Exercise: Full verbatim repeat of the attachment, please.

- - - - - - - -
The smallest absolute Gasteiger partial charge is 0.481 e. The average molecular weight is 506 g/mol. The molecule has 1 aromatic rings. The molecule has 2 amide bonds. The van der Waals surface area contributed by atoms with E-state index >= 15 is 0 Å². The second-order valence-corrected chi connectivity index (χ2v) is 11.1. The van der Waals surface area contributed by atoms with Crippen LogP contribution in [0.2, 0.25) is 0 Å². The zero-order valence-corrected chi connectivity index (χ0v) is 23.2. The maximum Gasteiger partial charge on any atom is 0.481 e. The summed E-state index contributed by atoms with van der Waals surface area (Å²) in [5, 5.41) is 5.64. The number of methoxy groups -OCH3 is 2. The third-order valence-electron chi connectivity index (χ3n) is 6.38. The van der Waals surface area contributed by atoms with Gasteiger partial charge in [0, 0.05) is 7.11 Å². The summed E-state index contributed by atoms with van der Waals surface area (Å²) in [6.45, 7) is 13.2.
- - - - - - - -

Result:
The smallest absolute Gasteiger partial charge is 0.481 e. The average molecular weight is 506 g/mol. The molecule has 1 aromatic rings. The molecule has 2 amide bonds. The van der Waals surface area contributed by atoms with E-state index >= 15 is 0 Å². The second-order valence-corrected chi connectivity index (χ2v) is 11.1. The van der Waals surface area contributed by atoms with Crippen LogP contribution in [0.2, 0.25) is 0 Å². The zero-order valence-corrected chi connectivity index (χ0v) is 23.2. The maximum Gasteiger partial charge on any atom is 0.481 e. The summed E-state index contributed by atoms with van der Waals surface area (Å²) in [5, 5.41) is 5.64. The number of methoxy groups -OCH3 is 2. The third-order valence-electron chi connectivity index (χ3n) is 6.38. The van der Waals surface area contributed by atoms with Gasteiger partial charge in [0, 0.05) is 7.11 Å². The summed E-state index contributed by atoms with van der Waals surface area (Å²) in [6.45, 7) is 13.2.